All of us at some point of our career have read a vision statement. You might have felt that vision statements are much ado about nothing, or you might have found a particular vision very inspiring, or felt it was just a tick on the checkbox. May be you had the opportunity to write one for your own organisation. However, in my experience so far, I’ve observed that not many people are able to answer an important question about their vision, and that question is ‘Why?’.
Recently, I met a very interesting person. He is from the creative side of things, a theater artist to be more precise. But well, this is not what he does for a living. Along with a friend, he had recently started a business. As an immediate reaction (while trying to establish the link between his work and passion), I asked him how did he start this business? His response was refreshingly honest and simple: ‘we needed money, my friend could make websites, and I could sell’.
Now I am a person who likes to tell business owners that organisations should have vision, mission, and values. Not because it makes business sense for me, though it does, but because I believe in it. Still I could not find anything objectionable with his approach. After all he was doing what he could do best to make money that he needed. Why was vision required for any of it? Was the importance of vision a figment of my imagination?
Later at home, when I started thinking about it, I had to agree – this is one of the two ways in which a person starts his/ her entrepreneurial journey. Either you start for the money or you start because you strongly believe in something. When you believe in something, like I do, the management jargons of vision, mission, and values start making sense even if we don’t call it by these names. Vision is nothing but your dream. Mission is nothing but what would you do or what actions you would take on a daily basis to achieve that dream. Values are shaped more from your personality and beliefs, and are about your code of conduct. How would you behave while on this journey to realize your dream even if it makes the journey more difficult? It brings discipline to your pursuits and ensures that you retain your momentum for a long time.
Then what about those who are in it for the money? Their dream is to make money and what they are doing now is the first or best way they found where they could make money. What is wrong with that? Honestly, nothing.
The cliché goes what is the use of all this money if you are not happy. But this assumes that money alone doesn’t bring in happiness, as we too often see in the corporate world. Employees with fat salaries and fatter perks are not necessarily happier than someone who earns a quarter of what they earn. But this assumption may not always be valid. So the right question to ask is, are you happy making money irrespective of what you do? If the answer is yes, you need not worry about vision, mission and values. Not because they are not applicable to you, but because your answers don’t conform to the typical answers people expect of those questions.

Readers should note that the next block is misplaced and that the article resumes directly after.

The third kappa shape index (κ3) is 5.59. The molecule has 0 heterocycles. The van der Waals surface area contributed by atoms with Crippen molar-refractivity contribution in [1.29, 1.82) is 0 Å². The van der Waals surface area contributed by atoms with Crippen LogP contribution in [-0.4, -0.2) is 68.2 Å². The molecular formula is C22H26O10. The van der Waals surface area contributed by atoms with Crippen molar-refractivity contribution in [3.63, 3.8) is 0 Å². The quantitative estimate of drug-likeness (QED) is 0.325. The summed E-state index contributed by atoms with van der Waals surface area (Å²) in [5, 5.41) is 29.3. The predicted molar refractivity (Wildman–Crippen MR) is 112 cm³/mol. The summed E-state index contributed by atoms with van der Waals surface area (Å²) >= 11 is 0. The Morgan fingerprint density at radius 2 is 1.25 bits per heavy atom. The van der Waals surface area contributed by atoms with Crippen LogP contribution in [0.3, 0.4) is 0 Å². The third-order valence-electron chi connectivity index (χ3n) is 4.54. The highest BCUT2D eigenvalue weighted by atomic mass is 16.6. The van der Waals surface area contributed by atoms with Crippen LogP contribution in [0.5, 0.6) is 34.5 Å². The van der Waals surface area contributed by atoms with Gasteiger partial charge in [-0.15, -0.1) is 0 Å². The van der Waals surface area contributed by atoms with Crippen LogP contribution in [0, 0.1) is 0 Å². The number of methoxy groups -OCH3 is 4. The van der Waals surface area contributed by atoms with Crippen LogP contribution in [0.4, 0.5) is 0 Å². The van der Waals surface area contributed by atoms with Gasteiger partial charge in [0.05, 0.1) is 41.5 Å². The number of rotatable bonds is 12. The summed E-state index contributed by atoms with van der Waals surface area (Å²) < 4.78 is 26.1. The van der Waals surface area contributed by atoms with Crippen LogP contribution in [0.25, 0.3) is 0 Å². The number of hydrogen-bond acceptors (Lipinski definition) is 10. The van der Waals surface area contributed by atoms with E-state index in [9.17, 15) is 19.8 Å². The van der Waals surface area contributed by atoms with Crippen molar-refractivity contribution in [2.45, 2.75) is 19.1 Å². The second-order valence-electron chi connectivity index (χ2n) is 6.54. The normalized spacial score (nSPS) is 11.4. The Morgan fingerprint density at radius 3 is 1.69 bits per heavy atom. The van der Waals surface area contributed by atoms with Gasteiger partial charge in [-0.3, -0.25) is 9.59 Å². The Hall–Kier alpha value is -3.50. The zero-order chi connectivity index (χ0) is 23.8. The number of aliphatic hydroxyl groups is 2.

But what if you are not happy just making money? What if you want something more? Well, then you have reached a stage where money alone is not a motivator and you are ready to move to another phase of your life. And for that you need to identify your dream otherwise you may as well continue doing what you are doing. As a business owner your dream should get manifested in your organisation. But what if your current organisation is not aligned with your dream? Arguably this is where many of us are or will grow into unless we started out with our passion. Instead of me trying to answer this question, let me bring back our interesting person who is answering this question in real-time.
Though he started this website business, he never left the theatre, at least not completely. He still acts once in a while and I suspect, that is what keeps him going. But now that the business has grown, he wants to take it to the next level and have a second line of leadership where he could delegate most of the stuff that he is doing and free up his time to pursue his interests more rigorously. Sounds like a plan, isn’t it? While attempting to do this, does he really need a vision for his website business?
This is where things get interesting. Who would you like to see in the second line of leadership? Someone who cares only about money? Or, someone who also cares about your organisation? If latter, then don’t you think you need to give them a purpose to be there at your organisation?
Unless you are in the starting phase of entrepreneurship where money might matter more than what you do to make that money, your organisation needs a vision. And the vision should be grandiose. I am sure you have heard this small anecdote. There were two people laying bricks. A curious passer-by went to one of them who was looking quite tired and in all his curiosity asked him what was he doing? The visibly tired man replied quite angrily, “Can’t you see, I am laying bricks”. The passer-by, still curios, approached the other man who seemed to be enjoying laying bricks and asked the same question. This man looked up and with pride said, “I am building a temple”. A higher purpose is like a filter that removes the fatigue and keeps the enthusiasm intact.
One last tip – the vision is not about you or what you do. It is about how you want to help someone else. That temple was not for that bricklayer. It was for the world!
PS: Yellow Spark’s vision is to enable every organization to build a compelling ecosystem, which people aspire to be a part of!
Author Profile: Madhukar Kumar is co-founder of Yellow Spark. His speciality lies in unearthing people’s driving force. He is an IIM Calcutta alumnus and describes himself as a seeker who is driven by purpose, fuelled by passion, and accelerated by perspectives.